Actor: Alessio Praticò, André Lamoglia, Antonio Orlando, Aurora Peres, Bebo Storti, Bruno Cariello, Cinzia Susino, Claudio Collovà, Dino Santoro, Domenico Gennaro, Edoardo Strano, Elia Schilton, Fabrizio Ferracane, Fabrizio Romano, Fausto Russo Alesi, Francesco Emanuele Chinnici, Giovanni Calcagno, Giovanni Vettorazzo, Goffredo Maria Bruno, Jonas Bloch, Leo Wainer, Luciano Quirino, Ludovico Caldarera, Luigi Lo Cascio, Marco Gambino, Maria Amato, Maria Fernanda Cândido, Maria Fernanda Cândido, Michelangelo Cicirello, Nicola Calí​, Nicola Calì, Nicola Siri, Nunzia Lo Presti, Pier Giorgio Bellocchio, Pierfrancesco Favino, Pietro Pace, Raffaella D'Avella, Raffaella Lebboroni, Rainer Cadete, Sergio Pierattini, Tommaso Buscetta, Vincenzo Ferrera, Vincenzo Pirrotta

Director: Marco Bellocchio

Rating: R

Anyone who’s seen Pietro Marcello’s Martin Eden will likely recognize the director’s fingerprints all over Scarlet. There’s the same haunting collage of colorized archival documentary footage and fictional scenes here, the same fascination with physical labor and historical moments of transition, the same loose approach to literary adaptation. Scarlet’s story is drawn from a 1923 Russian adventure novel but the action is transposed to post-WW1 rural France, where soldier Raphaël (Raphaël Thiéry) returns from the war to discover his wife has died and left him with a daughter, Juliette (Juliette Jouan). The local townsfolk reject the duo, but they manage to keep their head above water thanks to a kindly landlady with a storybook belief in magic and Raphael’s Geppetto-like skills at whittling beautiful toys from blank blocks of wood.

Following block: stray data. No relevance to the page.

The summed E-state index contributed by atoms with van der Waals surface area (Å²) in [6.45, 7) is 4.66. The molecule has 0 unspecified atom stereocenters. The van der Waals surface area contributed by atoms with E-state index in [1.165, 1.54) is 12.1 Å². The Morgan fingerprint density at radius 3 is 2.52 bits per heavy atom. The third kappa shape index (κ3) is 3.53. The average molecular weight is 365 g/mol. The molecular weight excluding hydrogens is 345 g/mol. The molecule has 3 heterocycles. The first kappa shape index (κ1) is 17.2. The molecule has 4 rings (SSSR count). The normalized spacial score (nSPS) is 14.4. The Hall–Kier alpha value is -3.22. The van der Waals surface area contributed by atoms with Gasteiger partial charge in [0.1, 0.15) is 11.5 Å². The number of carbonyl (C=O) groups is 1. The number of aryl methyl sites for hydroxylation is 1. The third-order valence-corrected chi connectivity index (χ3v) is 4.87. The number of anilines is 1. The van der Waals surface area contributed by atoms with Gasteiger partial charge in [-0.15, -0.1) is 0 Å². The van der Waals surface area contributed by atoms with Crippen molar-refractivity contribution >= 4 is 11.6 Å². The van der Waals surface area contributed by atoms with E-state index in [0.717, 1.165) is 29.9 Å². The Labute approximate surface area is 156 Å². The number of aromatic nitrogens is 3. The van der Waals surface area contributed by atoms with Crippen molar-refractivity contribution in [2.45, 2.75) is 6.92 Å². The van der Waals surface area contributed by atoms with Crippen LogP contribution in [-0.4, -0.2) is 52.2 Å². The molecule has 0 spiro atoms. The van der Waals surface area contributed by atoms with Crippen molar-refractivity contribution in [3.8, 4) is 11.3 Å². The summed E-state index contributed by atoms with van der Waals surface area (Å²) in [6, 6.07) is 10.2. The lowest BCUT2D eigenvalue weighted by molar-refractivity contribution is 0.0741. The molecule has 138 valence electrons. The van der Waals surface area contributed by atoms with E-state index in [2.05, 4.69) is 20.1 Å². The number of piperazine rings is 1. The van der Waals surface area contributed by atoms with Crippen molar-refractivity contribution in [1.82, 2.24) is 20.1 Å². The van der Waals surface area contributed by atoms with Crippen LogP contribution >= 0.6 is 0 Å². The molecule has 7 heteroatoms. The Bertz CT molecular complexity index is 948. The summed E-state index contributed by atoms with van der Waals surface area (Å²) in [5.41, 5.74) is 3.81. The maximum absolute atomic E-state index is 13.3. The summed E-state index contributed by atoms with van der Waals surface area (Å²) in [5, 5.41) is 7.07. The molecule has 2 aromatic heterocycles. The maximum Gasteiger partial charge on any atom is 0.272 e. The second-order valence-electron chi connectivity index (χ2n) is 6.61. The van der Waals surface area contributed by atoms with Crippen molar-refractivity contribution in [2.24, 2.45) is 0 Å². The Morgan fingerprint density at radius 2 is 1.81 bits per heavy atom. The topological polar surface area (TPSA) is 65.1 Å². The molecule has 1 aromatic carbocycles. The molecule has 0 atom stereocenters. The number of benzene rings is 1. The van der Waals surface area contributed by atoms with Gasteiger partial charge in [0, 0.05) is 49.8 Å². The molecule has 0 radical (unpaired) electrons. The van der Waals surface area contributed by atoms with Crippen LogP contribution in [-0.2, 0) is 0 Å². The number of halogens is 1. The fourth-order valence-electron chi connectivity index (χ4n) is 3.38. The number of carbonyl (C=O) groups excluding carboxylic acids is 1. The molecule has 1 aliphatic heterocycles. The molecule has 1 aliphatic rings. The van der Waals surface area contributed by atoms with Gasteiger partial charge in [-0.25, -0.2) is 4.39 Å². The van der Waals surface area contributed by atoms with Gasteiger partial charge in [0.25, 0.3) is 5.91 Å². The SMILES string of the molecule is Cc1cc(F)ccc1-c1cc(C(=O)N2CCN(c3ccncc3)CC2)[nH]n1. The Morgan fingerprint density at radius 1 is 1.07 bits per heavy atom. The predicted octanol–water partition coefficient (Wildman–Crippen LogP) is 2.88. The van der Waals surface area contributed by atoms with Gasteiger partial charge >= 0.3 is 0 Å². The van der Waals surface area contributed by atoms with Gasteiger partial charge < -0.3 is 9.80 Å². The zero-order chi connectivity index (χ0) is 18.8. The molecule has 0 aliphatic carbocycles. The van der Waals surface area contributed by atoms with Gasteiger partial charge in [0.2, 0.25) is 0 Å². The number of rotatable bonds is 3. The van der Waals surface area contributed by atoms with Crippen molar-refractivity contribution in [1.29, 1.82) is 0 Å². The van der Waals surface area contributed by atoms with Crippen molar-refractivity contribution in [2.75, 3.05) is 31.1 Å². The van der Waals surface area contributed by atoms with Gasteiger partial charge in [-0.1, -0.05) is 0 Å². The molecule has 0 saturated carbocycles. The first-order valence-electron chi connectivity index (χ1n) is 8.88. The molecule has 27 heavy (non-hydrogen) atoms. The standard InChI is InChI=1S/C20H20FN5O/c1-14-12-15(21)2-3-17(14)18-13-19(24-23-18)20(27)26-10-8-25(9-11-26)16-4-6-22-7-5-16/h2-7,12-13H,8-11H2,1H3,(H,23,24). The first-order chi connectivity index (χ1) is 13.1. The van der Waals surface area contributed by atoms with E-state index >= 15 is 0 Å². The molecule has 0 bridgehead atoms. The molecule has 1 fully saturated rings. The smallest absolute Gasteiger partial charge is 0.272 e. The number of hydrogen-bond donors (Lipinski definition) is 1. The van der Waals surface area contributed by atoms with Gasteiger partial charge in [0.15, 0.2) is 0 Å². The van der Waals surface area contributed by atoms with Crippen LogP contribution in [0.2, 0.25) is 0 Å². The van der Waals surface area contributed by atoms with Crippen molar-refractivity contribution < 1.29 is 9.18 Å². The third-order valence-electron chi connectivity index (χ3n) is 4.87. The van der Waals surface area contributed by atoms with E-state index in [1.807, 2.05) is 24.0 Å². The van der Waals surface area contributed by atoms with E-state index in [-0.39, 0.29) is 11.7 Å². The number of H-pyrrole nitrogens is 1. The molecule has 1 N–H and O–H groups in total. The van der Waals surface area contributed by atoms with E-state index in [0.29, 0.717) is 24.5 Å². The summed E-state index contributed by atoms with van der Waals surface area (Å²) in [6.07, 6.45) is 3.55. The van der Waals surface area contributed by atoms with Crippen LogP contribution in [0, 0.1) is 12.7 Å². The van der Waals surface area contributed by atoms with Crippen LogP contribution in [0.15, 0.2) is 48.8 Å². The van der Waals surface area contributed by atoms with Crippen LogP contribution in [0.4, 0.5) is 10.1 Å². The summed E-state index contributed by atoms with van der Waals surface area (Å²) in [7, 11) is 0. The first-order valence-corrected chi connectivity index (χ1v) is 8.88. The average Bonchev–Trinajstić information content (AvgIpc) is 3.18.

The fairy tale touches don’t stop there: the color grading and bucolic setting give the movie the look and texture of a fable, while Juliette is enraptured by a prophecy — given to her by a witchy forest woman — that tells her she’ll one day be swept away by scarlet sails in the sky. It’s a charming, if airy, yarn, but the craftsmanship in front of and behind the camera makes Scarlet a gorgeous escape.

Genre: Drama, History, Romance

Actor: Anne-Lise Heimburger, Annette Trumel, Antonin Stahly-Vishwanadan, Arthur Orcier, Bernard Blancan, Boris Gillot, Ernst Umhauer, François Négret, Iliana Zabeth, Juliette Jouan, Karim Rouabah, Lolita Chammah, Louis Garrel, Natascha Wiese, Noémie Lvovsky, Pierre Nisse, Raphaël Thiéry, Rémy Roubakha, Vincent Pietton, Yolande Moreau

Director: Pietro Marcello